Meaning, that unfortunately your going to have to go into the Physics department and talk to all those scary men dropping eggs off of balconies in little contraptions trying to get them not to break AND just ask them if its cool with them if you betray UTM for St.George …. and still have it contribute to your degree.

    With Greatest Love,

  • med school,  physics

    Aska looooves med school questions


    I am currently in my 1st yr of life science taking english, bio,chem, math, and psyc. From what I have heard, some said that i need physics to get into med school, while some said i don’t. I just wanted to know which is true?
    Thanks so much!!


    Hello there Well-Rounded-First-Year

    Those ‘some’ are both wrong and right …. ewww cryptic I know.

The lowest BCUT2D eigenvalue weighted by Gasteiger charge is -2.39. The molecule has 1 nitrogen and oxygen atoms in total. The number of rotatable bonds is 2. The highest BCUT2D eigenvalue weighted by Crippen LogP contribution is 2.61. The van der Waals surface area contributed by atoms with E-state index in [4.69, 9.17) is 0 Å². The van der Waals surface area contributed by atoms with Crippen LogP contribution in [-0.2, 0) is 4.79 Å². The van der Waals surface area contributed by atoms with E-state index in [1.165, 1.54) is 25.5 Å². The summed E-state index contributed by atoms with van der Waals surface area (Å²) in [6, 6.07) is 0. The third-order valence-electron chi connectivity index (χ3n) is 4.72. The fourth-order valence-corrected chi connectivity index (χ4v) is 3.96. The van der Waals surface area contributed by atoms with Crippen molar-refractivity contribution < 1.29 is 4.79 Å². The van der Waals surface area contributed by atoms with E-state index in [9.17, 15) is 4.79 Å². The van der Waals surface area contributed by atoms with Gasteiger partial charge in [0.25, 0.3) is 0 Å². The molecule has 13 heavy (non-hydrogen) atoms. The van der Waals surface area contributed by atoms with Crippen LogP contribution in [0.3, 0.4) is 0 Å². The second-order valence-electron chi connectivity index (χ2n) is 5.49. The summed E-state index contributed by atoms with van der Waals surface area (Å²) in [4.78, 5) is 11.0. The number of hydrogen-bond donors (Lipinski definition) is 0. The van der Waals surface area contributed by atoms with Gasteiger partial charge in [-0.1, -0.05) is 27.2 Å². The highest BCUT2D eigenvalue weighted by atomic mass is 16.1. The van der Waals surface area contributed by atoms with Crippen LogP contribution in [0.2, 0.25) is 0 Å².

I would suggest looking into which medical schools your considering attending as all the schools have differing requirements for entry.

    Here’s a pretty wicked resource, it shows the prereqs for each of the med schools in Canada. Also check out this other future med school question answered previously, it might help you out a bit.

    Peace and Love Baby,

  • admissions,  grad school,  physics

    I want to be a billionaire … or a geophysist.


    Would you happen to know the requirements I would need to do a masters in geophysics?
    A friend wants to know



    Hi there The-Voice-Of-A-Friend,

    Shockingly U of T doesn’t offer a Masters in Geophysics. Don’t give up hope quite yet thought, read on.

    Here is a list of Graduate schools that DO offer a Masters in Geophysics.